The postwar trend in international trade has been toward an increasingly more liberal system. However, many countries have, in recent years (and particularly since 1974), been demonstrating a shift in the opposite direction. Although it is difficult to quantify the net effect on world trade of the trade actions adopted recently, the evidence indicates that it has been relatively limited. Nevertheless, the recent shift away from liberalization is a cause for serious concern.
The general argument against protectionist trade measures is that they provide no real solution to the underlying problems of the protected industry—indeed, they may compound the difficulty of finding long-lasting solutions—and that they ignore the more fundamental reasons why domestic industries may be losing ground to foreign competition. The immediate impact of a protective measure—whether in the form of increased customs tariffs or other import charges, import quotas, or tariff quotas—is an increase in the price of the imported goods in the market of the importing country. This increase gives the domestic producers of the import-competing product a relative price edge that may be sufficient to stimulate domestic sales or, at the very least, to protect their share of the market. In turn, this may benefit labor employed in the protected industry by preventing layoffs, or increase the return on shareholders’ equity in the protected firms.
Protection also brings increased costs, however, which are ultimately borne by the economy as a whole. First, the prices of goods rise on the domestic market; this cost is paid by consumers. Second, protection means that relatively inefficient industries are able to hold or attract resources, while the economy forgoes the higher level of income and employment that would have gone to more efficient industries in the absence of protection. Protectionist measures, moreover, once adopted, tend to become entrenched as the sectors that benefit develop a vested interest in preventing their removal. For a major intermediate goods industry, such as steel, the higher costs are likely to be transmitted throughout the economy in the form of higher prices for the products, such as automobiles and construction materials. Furthermore, the inflationary impact of import restrictions on products such as steel is likely to have an immediate adverse effect on steel-using products, resulting in demands for additional protection against foreign competitors in the affected industries and/or affecting exports adversely.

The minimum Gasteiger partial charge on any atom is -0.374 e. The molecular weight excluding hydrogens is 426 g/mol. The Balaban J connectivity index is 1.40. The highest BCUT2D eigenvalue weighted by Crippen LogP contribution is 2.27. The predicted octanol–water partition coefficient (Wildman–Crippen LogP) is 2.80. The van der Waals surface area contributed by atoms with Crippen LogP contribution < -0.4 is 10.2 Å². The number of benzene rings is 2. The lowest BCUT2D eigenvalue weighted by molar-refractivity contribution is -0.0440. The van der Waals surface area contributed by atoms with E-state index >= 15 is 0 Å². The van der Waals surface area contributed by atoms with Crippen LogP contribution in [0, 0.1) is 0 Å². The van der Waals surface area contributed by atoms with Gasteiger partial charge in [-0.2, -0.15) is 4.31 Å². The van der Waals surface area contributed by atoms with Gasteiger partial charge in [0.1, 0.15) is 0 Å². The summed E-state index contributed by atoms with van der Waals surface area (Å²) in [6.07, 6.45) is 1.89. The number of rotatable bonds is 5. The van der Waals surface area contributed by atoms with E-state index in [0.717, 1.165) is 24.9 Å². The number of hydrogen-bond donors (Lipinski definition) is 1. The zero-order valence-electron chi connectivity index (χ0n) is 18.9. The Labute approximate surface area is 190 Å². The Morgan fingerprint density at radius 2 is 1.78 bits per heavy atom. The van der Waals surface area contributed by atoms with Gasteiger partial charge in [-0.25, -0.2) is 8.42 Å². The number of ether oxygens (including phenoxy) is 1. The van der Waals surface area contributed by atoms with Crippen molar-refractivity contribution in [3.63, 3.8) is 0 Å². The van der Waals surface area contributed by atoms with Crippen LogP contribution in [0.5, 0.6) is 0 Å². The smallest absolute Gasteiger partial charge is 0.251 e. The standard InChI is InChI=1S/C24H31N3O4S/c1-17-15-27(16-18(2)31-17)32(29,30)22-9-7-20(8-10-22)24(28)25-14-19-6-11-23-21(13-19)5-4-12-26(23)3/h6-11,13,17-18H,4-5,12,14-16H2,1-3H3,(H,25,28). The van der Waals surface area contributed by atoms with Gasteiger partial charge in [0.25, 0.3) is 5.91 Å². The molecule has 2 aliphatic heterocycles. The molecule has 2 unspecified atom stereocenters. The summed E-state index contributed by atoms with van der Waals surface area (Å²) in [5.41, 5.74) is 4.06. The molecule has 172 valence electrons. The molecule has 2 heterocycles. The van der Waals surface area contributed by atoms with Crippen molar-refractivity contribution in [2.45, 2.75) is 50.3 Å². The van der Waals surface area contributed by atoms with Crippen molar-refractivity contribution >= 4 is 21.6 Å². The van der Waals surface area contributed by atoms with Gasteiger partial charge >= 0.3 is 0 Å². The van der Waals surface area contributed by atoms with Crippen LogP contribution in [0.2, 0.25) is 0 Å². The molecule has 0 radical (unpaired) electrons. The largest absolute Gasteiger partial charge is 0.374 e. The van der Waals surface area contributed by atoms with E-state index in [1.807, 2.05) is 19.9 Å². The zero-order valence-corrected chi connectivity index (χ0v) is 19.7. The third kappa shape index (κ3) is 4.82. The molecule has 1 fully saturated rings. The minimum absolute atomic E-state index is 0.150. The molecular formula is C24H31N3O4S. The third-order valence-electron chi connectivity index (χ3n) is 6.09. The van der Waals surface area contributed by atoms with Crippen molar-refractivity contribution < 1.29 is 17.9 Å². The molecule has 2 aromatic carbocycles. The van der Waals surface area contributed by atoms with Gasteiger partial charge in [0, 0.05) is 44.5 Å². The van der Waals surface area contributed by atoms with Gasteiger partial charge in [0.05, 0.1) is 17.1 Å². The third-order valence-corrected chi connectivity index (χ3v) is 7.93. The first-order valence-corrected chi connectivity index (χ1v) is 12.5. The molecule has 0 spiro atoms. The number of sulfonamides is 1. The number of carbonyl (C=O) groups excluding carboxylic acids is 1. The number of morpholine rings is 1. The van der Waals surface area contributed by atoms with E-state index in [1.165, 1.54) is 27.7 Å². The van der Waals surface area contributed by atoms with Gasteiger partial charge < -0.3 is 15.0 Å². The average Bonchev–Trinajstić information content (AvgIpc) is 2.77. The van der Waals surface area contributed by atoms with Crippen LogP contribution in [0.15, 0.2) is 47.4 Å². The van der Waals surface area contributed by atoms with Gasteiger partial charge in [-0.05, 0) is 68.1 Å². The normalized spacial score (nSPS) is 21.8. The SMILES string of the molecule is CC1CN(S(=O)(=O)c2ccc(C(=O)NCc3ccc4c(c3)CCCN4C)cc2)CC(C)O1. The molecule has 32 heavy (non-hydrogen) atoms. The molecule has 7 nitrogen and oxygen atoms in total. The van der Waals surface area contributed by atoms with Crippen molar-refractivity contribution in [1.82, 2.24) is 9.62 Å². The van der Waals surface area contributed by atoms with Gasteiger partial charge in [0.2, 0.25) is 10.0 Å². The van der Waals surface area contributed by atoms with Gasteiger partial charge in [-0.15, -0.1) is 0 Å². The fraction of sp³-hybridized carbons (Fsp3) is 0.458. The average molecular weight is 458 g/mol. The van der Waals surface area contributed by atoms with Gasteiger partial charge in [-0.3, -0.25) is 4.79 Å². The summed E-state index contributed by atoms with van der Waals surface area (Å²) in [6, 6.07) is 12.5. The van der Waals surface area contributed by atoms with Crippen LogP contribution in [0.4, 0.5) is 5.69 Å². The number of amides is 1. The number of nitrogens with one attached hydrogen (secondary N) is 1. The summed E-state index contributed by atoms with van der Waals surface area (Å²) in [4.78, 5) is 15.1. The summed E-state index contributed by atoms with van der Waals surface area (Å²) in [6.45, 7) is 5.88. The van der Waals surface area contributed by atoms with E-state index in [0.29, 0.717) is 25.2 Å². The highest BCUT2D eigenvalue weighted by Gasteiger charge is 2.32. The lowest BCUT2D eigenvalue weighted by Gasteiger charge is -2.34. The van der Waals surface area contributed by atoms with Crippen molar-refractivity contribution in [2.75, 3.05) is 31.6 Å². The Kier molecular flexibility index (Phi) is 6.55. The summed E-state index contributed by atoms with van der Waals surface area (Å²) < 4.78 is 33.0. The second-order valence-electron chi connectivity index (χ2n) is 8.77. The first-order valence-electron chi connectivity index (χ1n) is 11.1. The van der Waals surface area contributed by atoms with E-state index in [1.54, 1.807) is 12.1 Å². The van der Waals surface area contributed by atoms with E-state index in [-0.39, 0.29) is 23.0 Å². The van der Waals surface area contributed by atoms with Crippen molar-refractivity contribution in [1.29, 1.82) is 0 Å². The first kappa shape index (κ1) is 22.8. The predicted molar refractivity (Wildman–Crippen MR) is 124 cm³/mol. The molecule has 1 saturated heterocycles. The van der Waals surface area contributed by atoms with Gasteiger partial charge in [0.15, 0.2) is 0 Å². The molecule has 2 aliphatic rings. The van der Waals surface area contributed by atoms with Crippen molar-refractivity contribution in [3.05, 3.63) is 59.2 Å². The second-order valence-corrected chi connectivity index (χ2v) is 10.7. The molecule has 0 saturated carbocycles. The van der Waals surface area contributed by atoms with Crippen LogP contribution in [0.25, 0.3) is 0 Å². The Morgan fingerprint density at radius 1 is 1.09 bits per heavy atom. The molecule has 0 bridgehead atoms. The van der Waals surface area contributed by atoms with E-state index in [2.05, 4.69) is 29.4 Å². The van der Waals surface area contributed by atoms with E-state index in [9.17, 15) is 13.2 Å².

Trade restrictions also have direct adverse effects on the exporting country, whether it is developed or developing. They reduce access to foreign markets, impinge on the exporter’s ability to share fully in the benefits of increased international trade, and thus also affect the exporting country’s willingness to assure foreign suppliers access to its own market. The effects of protectionist measures are likely to be especially serious on developing countries, which depend on a relatively small volume of trade in a still relatively narrow range of products. Thus, measures with a seemingly minor impact from the developed country’s point of view can have serious consequences for the developing country’s exports. Furthermore, most developing countries faced by reduced access to certain foreign markets may encounter difficulties in finding substitute outlets for their exports, especially in the short run. Such substitution possibilities are often limited by the nature of the export product (which may be specifically designed for certain markets), and by the historical and cultural ties that often determine the direction of their trade. Even if such substitution possibilities exist, the process is often slow and costly, and exporters may fear that redirection of sales may itself provide restrictions in the new markets.